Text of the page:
The Boy Scouts have helped millions of boys - gay and straight - during its more than 100-year history.
These are rocky times for the organization, however, as it finds itself the latest battleground between national liberals and national conservatives over the scouts' policies regarding gay scouts and scoutmasters. The scouts are considering opening membership to gay scouts and scoutmasters, with a decision expected in May.
The Boy Scouts have a much tougher road to travel than the Girl Scouts, whose official policies state the organization doesn't discriminate or recruit based on race, religion, ethnicity, sexual orientation, socioeconomic status, national origin or physical or developmental disability. Official Girl Scout literature avoids any references to homosexuality and the organization does not allow advocacy or promotion of certain lifestyles.
Because the Girl Scouts' policy has been in place for decades, it will never have to face the political rancor the Boy Scouts is dealing with right now.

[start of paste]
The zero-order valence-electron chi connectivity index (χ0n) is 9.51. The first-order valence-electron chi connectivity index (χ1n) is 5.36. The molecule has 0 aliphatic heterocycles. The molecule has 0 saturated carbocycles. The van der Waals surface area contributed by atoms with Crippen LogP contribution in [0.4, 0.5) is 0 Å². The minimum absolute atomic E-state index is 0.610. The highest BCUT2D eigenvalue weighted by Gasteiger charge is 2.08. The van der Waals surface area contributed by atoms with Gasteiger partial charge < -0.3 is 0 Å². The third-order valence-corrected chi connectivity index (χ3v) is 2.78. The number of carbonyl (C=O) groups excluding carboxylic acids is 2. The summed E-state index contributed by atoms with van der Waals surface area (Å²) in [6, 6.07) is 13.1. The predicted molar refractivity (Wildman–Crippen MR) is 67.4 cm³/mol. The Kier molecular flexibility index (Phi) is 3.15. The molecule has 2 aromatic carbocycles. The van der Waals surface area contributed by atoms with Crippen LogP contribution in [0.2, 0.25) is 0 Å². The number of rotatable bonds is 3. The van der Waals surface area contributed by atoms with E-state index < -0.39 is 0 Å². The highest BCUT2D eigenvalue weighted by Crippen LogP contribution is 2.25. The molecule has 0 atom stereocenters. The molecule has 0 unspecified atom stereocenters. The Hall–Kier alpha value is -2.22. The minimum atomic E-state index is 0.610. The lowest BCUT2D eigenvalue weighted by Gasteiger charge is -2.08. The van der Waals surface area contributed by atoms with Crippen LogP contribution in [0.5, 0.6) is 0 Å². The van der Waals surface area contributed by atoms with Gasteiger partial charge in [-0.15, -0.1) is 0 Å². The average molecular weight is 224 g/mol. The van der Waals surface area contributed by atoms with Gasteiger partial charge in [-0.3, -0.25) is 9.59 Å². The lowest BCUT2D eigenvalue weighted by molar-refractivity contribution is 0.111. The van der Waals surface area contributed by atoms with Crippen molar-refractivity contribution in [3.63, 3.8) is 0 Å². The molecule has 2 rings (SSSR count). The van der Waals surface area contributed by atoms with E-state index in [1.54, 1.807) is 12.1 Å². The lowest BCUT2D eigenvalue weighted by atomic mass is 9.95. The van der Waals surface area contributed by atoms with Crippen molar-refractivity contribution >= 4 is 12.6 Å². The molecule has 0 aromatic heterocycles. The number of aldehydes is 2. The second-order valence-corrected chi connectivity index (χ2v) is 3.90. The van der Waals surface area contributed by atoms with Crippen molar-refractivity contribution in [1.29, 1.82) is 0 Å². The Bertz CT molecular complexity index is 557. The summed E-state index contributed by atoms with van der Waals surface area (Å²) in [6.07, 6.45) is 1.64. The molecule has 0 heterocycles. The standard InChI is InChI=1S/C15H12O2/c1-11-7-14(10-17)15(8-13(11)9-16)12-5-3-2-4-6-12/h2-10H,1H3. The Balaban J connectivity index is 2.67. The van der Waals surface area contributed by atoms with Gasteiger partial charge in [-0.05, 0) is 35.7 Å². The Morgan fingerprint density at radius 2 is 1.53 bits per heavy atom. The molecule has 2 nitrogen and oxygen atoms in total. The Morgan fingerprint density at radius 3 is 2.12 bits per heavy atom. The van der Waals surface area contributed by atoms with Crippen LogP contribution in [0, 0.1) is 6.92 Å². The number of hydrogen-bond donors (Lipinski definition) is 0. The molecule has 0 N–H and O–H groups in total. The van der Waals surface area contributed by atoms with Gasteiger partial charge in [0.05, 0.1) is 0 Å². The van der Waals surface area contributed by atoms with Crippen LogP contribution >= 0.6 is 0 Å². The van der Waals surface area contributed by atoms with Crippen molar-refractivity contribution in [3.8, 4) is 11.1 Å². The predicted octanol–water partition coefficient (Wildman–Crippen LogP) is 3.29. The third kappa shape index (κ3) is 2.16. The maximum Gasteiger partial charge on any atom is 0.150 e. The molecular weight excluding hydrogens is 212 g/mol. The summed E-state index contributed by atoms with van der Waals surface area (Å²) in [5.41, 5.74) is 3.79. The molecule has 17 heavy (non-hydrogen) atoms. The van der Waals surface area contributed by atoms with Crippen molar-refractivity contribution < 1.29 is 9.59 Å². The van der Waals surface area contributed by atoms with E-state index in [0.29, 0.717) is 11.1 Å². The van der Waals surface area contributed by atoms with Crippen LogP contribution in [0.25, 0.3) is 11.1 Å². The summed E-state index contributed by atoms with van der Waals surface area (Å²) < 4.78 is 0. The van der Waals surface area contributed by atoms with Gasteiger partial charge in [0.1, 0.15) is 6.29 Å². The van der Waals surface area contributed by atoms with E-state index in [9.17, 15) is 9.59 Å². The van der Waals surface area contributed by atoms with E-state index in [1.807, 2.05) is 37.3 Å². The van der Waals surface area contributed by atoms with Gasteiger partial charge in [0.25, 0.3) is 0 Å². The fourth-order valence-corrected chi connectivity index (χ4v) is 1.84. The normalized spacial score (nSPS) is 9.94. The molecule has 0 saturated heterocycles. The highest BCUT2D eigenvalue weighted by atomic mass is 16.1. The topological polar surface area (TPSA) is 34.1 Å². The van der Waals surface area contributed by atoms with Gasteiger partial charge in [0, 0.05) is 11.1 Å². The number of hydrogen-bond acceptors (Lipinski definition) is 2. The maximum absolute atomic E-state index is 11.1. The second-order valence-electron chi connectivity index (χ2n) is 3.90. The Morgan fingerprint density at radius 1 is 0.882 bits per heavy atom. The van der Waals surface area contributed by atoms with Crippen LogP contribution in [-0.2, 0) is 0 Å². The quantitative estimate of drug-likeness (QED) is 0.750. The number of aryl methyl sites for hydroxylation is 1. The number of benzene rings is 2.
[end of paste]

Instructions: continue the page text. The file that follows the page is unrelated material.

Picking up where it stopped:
As Boy Scouts officials deal with pressure from the left and the right, several unflattering options to handle the diversity issue have been suggested - none of them very good.
The creation of an alternative scouting for gay youth, an idea gaining traction nationally, isn't an answer. History has proven that separate but equal accommodations such as those used prior to the 1960s is a bad option. Separate but equal as much an abomination now as it was then - and creating separate accommodations for gay scouts is a dangerous precedent to set.
Another option discussed is the national organization simply letting the local councils make their own determination about admission of gays. This option would be too divisive to be practical. It would put local scouting officials in an impossible situation of deciding admission policies and make scout activities involving multiple jurisdictions a circus, much like sports leagues in the 1960s in which some Southern teams refused to play opponents that had too many black players.
The Boy Scouts' have a right, as a private nonprofit organization, to adopt and enforce its own rules. The U.S. Supreme reinforced that right recently, in 2000, when it upheld the organization's dismissal of an openly gay scout volunteer. The right of private groups to set their own membership parameters has been upheld by the Supreme Court for decades - and that shouldn't change.
There is no middle road for the Boy Scouts. The national organization's choice will disappoint someone.
That is a choice for the organization, and no one else, to make.